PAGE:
Who says you can’t show an old car new trips?
The Batmobile first appeared in May 1939 simply as Bruce Wayne’s red sedan, but DC Comics artists like Bob Kane and Jerry Robinson soon realized that, in order to adequately thrash the most vicious criminals in the world, Batman had to come up with a custom machine. One that’s not only as menacing as his outfit, but also more capable than any car Joker could hijack.
Much has been said about Batmobiles already, but now, Warner Bros’ great documentary is here to take us behind the scenes through seven decades of the Caped Crusader’s most impressive rides.
Following a number of comic book variants, the character’s real breakthrough came in 1966 with the TV series starring Adam West. For this show, custom car builder George Barris was commissioned to come up with a suitable Batmobile in just fifteen days, spending a budget of no more than $15,000. Luckily, despite the Lincoln’s Futura show car costing around $250,000 to be hand-built by Ghia, the Ford Motor Company managed to sell the one-off concept to Barris for a single dollar.
Using such exotic materials as a big paint can and a splash of high-glow red to highlight the body lines, Barris created an icon that spawned four more Chevy Impala-based replicas, all made with fiberglass bodies. The fun continued when Mr. Barris decided to drive his original Batmobile down on Highway 101, only to pull his pair of “Batchutes” next to an unsuspecting driver in a Chevy pickup.
Two decades later, the world was ready for a new, darker Batman, and who better to create it than Tim Burton, the young director who turned the Beetlejuice story into an unexpected success. With Burton sticking with Michael Keaton as a controversial choice for Batman, his production designer Anton First came up with what may just be the most cherished Batmobile of them all.
Inspired by speed recorders and jets, two functional cars were built for Batman and Batman Returns: one on an Impala chassis, and one using the chassis of the ugliest pink Oldsmobile Cutlass convertible they could find. Funny enough, Burton’s Batmobile ended up with canopy doors because Art Director Terry Ackland-Show forgot to put doors on its scale model.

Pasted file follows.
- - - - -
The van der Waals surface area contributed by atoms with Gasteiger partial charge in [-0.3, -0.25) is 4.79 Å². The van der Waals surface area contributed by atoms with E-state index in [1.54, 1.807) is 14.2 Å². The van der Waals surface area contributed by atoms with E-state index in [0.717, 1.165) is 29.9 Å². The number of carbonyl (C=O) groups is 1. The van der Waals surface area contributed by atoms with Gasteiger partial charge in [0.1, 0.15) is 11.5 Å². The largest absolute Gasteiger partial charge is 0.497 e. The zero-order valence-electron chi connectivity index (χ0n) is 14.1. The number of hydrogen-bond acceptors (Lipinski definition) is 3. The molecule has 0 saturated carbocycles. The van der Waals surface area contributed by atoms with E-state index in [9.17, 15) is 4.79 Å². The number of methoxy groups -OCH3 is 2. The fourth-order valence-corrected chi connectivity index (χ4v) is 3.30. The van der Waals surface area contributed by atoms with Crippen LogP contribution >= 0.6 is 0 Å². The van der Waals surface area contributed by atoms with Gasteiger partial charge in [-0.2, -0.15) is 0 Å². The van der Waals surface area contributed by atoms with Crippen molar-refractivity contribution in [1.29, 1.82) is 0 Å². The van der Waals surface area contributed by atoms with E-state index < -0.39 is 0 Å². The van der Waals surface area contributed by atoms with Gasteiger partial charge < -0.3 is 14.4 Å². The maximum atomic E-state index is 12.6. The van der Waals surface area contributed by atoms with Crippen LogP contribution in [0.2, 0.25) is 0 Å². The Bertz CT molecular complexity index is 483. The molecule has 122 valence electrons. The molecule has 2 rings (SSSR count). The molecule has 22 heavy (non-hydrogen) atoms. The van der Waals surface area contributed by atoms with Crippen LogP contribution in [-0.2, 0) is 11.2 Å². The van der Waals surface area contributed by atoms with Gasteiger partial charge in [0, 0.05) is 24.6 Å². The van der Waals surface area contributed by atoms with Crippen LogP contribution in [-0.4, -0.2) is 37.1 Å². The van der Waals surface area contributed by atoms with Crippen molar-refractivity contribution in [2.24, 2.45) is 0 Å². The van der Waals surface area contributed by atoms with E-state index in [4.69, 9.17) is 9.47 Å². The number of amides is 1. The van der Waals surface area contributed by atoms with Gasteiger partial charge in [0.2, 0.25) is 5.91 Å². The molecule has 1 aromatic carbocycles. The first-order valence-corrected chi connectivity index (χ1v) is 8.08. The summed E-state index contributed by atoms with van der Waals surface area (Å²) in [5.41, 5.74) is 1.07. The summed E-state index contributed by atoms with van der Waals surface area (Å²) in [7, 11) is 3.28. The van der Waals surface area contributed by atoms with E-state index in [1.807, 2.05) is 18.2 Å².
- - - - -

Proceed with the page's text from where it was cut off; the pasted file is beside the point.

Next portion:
Say what you will about Joel Schumacher’s 1995 Batman Forever, but with the team aiming for a highly organic look inspired by Swiss surrealist painter H. R. Giger’s sketches, the new Batmobile became a sight to behold. Made of carbon fiber and sporting an extreme illuminated exoskeleton over the supposed engine, the creative team lead by Tim Flattery had its work cut out to make this car work. Regardless of its capabilities, however, most shots were done using CGI and model cars.
All this brings us to Christopher Nolan’s Dark Knight Trilogy and the Tumbler.
Created in the most unusual way using chopped up toy models, plenty of glue and pieces of clay, the Tumbler became a mean piece of kit capable of not just high speeds, but also long jumps and punishing clashes—all without having a front axle.
The mechanical star of 2005’s Batman Begins was Nathan Crowley’s and Christopher Nolan’s vision turned into a wild reality by builder Andy Smith. Tested to its breaking point and perfected to the point of outrunning its camera car, stunt driver George Cottle brought it all home, turning Nolan’s chase scenes into memorable moments of modern cinema. For more on Batman’s ever-evolving daily drivers, I highly recommend watching Warner Bros’ full documentary:
Wondering what’s next for the Batmobile?
Eight years since The Dark Knight Rises, it appears that, in the upcoming Batman saga directed by Matt Reeves and starring Robert Pattinson, Mr. Wayne will take a page straight out of Mad Max’s long-lost survival guide …